HomeHigh-techEU completes historic reform against digital jungle

EU completes historic reform against digital jungle

Better fight against calls for murder, pedophile images, disinformation campaigns or counterfeit products… The EU concluded new “historic” legislation on Saturday to bring order to the Far West of the Internet.

The text, discussed for almost a year and a half, must make the very large digital platforms, such as Facebook (Meta) or Amazon, responsible, by forcing them to remove illegal content and to cooperate with the authorities.

“This agreement is historic”, welcomed the President of the European Commission, Ursula von der Leyen, on Twitter, “our new rules will protect users online, ensure freedom of expression and opportunities for businesses” .

The Digital Services Act (DSA) is one of the two parts of a major plan presented in December 2020 by the Commissioner for Competition, Margrethe Vestager, and her counterpart in the Internal Market, Thierry Breton.

The first part, the Digital Markets Act (DMA), which tackles anti-competitive practices, was concluded at the end of March.

The DSA updates the e-commerce directive, born 20 years ago when the giant platforms were still embryonic. Objective: to put an end to areas of lawlessness and abuse on the Internet.

The excesses of social networks have often hit the headlines. Assassination of history professor Samuel Paty in France, after a hate campaign in October 2020, assault of demonstrators on the Capitol in the United States in January 2021, partly planned thanks to Facebook and Twitter…

The dark side of the Internet also concerns sales platforms overrun with counterfeit or defective products, which can be dangerous, such as children’s toys that do not meet safety standards.

The new regulation stipulates the obligation to “promptly” remove any illegal content (according to national and European laws) as soon as a platform becomes aware of it. It forces social networks to suspend users who “frequently” violate the law.

The DSA will oblige online sales sites to verify the identity of their suppliers before offering their products.

It prohibits misleading interfaces (“dark pattern”) that push Internet users towards certain account settings or certain paid services.

At the heart of the project, new obligations imposed on “very large platforms”, those with “more than 45 million active users” in the EU, i.e. around twenty companies, the list of which remains to be determined but which will include Gafam (Google, Apple, Facebook, Amazon, Microsoft), as well as Twitter, and perhaps TikTok or Booking.

These players must themselves assess the risks associated with the use of their services and put in place the appropriate means to remove problematic content. They will be imposed increased transparency on their data and recommendation algorithms.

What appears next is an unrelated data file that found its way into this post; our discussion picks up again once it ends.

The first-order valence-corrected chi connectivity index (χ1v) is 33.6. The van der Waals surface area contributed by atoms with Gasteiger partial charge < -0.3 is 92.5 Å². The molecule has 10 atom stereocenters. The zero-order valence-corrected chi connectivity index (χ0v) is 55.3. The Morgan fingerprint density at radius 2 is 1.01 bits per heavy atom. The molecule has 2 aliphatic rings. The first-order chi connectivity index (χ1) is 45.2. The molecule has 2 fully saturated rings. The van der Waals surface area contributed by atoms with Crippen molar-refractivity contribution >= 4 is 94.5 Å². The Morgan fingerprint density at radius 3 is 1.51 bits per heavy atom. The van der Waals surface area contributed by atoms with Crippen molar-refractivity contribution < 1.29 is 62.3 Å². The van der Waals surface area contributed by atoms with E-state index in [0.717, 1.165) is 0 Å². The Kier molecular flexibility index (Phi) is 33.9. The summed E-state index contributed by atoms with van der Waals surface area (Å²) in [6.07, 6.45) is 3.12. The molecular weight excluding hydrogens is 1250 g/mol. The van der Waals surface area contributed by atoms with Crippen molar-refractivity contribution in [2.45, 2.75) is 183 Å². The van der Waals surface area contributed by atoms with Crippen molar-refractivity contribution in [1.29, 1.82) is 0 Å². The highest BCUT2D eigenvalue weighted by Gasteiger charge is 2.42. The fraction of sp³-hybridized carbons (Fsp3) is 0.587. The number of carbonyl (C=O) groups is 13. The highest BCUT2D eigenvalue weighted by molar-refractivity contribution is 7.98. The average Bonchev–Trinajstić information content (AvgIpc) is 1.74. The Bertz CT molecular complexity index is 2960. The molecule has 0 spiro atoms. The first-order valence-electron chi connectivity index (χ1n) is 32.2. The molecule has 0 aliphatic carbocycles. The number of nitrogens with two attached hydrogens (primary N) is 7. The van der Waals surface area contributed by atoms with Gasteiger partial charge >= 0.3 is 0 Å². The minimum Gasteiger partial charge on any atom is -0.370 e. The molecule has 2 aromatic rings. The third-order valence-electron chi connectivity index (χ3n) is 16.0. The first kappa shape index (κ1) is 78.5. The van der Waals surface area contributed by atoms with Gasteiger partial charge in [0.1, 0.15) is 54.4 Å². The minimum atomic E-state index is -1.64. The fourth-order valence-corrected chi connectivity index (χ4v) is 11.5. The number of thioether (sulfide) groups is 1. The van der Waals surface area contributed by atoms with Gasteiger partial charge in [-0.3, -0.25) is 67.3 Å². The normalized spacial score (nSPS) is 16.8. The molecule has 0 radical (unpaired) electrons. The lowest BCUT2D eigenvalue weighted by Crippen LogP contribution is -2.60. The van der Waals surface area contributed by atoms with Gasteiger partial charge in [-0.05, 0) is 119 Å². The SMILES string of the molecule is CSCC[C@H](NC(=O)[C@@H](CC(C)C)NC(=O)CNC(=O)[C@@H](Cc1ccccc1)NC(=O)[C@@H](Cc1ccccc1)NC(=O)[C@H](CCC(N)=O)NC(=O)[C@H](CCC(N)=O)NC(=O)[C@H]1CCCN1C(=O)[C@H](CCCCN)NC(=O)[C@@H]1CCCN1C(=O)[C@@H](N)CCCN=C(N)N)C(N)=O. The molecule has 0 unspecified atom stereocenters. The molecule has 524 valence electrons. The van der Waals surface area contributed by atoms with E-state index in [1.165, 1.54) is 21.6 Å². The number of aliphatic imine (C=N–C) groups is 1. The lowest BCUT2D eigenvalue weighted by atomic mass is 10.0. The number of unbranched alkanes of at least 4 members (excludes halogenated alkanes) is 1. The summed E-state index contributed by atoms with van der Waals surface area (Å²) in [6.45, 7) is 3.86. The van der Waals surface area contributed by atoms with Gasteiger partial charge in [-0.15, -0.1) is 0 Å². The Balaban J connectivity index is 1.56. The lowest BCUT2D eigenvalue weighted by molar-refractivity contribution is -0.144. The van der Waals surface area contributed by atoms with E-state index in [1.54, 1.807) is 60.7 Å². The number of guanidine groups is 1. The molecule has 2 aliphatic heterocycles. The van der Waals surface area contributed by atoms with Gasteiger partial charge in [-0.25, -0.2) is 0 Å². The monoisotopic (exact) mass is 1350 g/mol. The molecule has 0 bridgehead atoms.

They will be audited once a year by independent bodies and placed under the supervision of the European Commission, which may impose fines of up to 6% of their annual sales in the event of repeated infringements.

In particular, the DSA prohibits the use of data on political opinions for the purpose of advertising targeting.

This text “is a world first in terms of digital regulation”, underlined in a press release the Council of the EU, which represents the 27 Member States of the Union. It “enshrines the principle that what is illegal offline must also be illegal online”.

Former US Secretary of State Hillary Clinton had asked the EU on Thursday evening to adopt this new legislation to “support global democracy before it is too late”. “For too long, tech platforms have amplified misinformation and extremism without accountability,” she said.

“History in motion! For the first time, the public will be able to ask independent questions about the operation” of the platforms, rejoiced the American whistleblower Frances Haugen, who had denounced the passivity of Facebook in the face of the nuisances of its social networks. “Go to the United States, now it’s our turn,” she added, believing that the DSA could become a reference for other countries.

In the context of the war in Ukraine, lawmakers added “a crisis response mechanism” to take “proportionate and effective” action against very large platforms that would contribute to disinformation campaigns, said the European Council.

For its part, the lobby of the big digital companies CCIA estimated on Saturday that “a certain number of important details” had to be “clarified”, so that “the final legislation allows all companies, large and small, to comply with the rules in practice”.




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